A New York judge ruled Friday that a limited gag order on Donald Trump should also apply to his attorneys, citing their remarks about his staff and the deluge of threats and harassment directed at his office since the former president’s fraud trial began.
“The threat of, and actual, violence resulting from heated political rhetoric is well-documented,” Manhattan Supreme Court Judge Arthur Engoron wrote in a fiery court order Friday afternoon.
“My chambers have been inundated with hundreds of harassing and threating phone calls, voicemails, emails, letters, and packages” since the trial started, he wrote.
Friday’s order prohibits attorneys in the case from making any public statements, in or out of court, about confidential communications between the judge and his staff. But they can still refer to the clerk in the context of court schedules and procedure.
“The First Amendment right of defendants and their attorneys to comment on my staff is far and away outweighed by the need to protect them from threats and physical harm,” wrote the judge.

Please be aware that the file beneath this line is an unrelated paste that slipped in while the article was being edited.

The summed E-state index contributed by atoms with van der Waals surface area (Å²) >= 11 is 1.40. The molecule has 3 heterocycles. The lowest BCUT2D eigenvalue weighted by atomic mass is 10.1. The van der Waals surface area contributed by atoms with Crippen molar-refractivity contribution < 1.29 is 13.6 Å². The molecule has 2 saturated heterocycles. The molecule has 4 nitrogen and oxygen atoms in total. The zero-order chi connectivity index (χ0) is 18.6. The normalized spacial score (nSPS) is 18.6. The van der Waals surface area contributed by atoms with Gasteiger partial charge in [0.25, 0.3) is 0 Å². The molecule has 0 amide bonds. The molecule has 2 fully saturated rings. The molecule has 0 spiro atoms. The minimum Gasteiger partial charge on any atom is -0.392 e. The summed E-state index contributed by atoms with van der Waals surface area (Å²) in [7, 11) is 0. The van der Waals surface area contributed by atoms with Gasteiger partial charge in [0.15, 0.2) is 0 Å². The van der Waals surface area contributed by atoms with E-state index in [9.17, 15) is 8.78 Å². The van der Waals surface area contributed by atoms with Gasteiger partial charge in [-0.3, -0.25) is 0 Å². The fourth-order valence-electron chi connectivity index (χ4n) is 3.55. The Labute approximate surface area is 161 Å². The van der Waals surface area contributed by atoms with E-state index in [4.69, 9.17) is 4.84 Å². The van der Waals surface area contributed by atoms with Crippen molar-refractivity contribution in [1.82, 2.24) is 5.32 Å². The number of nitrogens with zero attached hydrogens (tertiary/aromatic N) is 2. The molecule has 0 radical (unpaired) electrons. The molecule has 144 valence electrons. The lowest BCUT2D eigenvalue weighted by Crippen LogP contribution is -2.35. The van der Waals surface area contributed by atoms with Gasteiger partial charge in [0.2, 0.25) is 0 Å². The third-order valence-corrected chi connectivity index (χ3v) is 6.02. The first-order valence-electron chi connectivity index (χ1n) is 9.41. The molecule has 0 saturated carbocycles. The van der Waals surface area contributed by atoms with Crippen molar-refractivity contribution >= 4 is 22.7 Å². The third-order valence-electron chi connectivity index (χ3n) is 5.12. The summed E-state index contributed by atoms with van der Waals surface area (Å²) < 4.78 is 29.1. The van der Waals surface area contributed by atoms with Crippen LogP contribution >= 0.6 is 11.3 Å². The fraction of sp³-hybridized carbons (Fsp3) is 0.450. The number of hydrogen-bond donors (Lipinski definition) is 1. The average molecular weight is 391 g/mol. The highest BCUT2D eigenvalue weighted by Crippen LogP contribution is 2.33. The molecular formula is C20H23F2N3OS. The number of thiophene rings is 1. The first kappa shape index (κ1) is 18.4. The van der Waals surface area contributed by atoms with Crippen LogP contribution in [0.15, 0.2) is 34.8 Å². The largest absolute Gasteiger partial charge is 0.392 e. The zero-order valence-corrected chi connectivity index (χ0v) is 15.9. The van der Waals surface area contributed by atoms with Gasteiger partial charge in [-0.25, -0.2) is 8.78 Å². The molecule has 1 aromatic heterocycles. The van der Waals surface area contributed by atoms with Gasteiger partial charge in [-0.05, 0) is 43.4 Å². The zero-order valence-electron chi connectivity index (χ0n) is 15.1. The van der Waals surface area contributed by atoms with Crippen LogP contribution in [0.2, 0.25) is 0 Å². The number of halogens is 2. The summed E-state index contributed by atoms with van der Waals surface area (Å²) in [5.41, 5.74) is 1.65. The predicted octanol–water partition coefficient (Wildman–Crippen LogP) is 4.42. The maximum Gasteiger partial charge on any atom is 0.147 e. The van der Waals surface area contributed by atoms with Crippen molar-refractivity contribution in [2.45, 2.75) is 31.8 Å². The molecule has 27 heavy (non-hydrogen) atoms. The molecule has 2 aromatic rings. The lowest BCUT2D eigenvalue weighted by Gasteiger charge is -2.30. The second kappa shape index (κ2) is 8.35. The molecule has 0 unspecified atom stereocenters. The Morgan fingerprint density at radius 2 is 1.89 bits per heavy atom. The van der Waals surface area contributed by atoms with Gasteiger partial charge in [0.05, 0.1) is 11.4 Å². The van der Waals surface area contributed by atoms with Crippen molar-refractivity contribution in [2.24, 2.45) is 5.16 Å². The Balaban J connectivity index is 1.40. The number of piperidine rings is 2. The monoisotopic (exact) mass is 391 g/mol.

Violating the gag order “shall result in serious sanctions,” he added.
Engoron imposed similar restrictions on Trump on Oct. 3, after the former president shared a social media post attacking the judge’s principal law clerk. Since then, Trump has violated the gag order twice, and Engoron has imposed fines of first $5,000, and then $10,000.
Engoron’s newest order singled out two of Trump’s lawyers, Christopher Kise and Alina Habba, for making what he said were “repeated, inappropriate remarks” about the same clerk Trump attacked.
Kise and Habba say their chief complaint is the judge’s habit of using handwritten notes to communicate with his law clerk, which Kise said creates “an appearance of impropriety.”